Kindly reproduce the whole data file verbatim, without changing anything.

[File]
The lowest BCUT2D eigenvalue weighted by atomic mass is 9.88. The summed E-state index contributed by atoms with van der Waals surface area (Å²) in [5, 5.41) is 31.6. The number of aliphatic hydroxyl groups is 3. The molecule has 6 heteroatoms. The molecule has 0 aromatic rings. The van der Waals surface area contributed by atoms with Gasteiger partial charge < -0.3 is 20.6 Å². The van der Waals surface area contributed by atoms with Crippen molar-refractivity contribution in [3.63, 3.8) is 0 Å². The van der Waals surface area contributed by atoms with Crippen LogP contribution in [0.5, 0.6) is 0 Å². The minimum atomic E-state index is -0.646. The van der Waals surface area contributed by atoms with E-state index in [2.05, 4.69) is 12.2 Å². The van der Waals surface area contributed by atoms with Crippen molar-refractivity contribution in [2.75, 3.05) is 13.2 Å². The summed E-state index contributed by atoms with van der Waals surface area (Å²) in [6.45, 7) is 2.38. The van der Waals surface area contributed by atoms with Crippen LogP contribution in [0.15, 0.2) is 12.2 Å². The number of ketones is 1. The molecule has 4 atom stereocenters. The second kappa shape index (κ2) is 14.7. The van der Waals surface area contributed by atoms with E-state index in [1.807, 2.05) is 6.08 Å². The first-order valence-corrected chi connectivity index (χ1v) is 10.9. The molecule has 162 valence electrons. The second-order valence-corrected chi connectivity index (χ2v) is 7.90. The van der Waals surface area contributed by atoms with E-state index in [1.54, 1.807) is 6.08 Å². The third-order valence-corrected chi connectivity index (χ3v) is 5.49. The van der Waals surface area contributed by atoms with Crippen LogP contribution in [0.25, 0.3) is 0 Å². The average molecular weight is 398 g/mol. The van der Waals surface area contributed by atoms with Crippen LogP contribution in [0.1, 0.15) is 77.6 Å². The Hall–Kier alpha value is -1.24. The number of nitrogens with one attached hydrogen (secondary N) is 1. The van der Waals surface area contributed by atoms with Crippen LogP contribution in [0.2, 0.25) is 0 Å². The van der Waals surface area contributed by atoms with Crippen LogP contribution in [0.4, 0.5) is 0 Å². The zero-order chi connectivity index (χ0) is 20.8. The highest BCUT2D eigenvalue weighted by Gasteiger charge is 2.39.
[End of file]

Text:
The lowest BCUT2D eigenvalue weighted by atomic mass is 9.88. The summed E-state index contributed by atoms with van der Waals surface area (Å²) in [5, 5.41) is 31.6. The number of aliphatic hydroxyl groups is 3. The molecule has 6 heteroatoms. The molecule has 0 aromatic rings. The van der Waals surface area contributed by atoms with Gasteiger partial charge < -0.3 is 20.6 Å². The van der Waals surface area contributed by atoms with Crippen molar-refractivity contribution in [3.63, 3.8) is 0 Å². The van der Waals surface area contributed by atoms with Crippen LogP contribution in [0.5, 0.6) is 0 Å². The minimum atomic E-state index is -0.646. The van der Waals surface area contributed by atoms with E-state index in [2.05, 4.69) is 12.2 Å². The van der Waals surface area contributed by atoms with Crippen molar-refractivity contribution in [2.75, 3.05) is 13.2 Å². The summed E-state index contributed by atoms with van der Waals surface area (Å²) in [6.45, 7) is 2.38. The van der Waals surface area contributed by atoms with Crippen LogP contribution in [0.15, 0.2) is 12.2 Å². The number of ketones is 1. The molecule has 4 atom stereocenters. The second kappa shape index (κ2) is 14.7. The van der Waals surface area contributed by atoms with E-state index in [1.807, 2.05) is 6.08 Å². The first-order valence-corrected chi connectivity index (χ1v) is 10.9. The molecule has 162 valence electrons. The second-order valence-corrected chi connectivity index (χ2v) is 7.90. The van der Waals surface area contributed by atoms with E-state index in [1.54, 1.807) is 6.08 Å². The third-order valence-corrected chi connectivity index (χ3v) is 5.49. The van der Waals surface area contributed by atoms with Crippen LogP contribution in [0.25, 0.3) is 0 Å². The average molecular weight is 398 g/mol. The van der Waals surface area contributed by atoms with Crippen LogP contribution in [0.1, 0.15) is 77.6 Å². The Hall–Kier alpha value is -1.24. The number of nitrogens with one attached hydrogen (secondary N) is 1. The van der Waals surface area contributed by atoms with Crippen LogP contribution in [0.2, 0.25) is 0 Å². The van der Waals surface area contributed by atoms with Crippen LogP contribution in [0.4, 0.5) is 0 Å². The zero-order chi connectivity index (χ0) is 20.8. The highest BCUT2D eigenvalue weighted by Gasteiger charge is 2.39.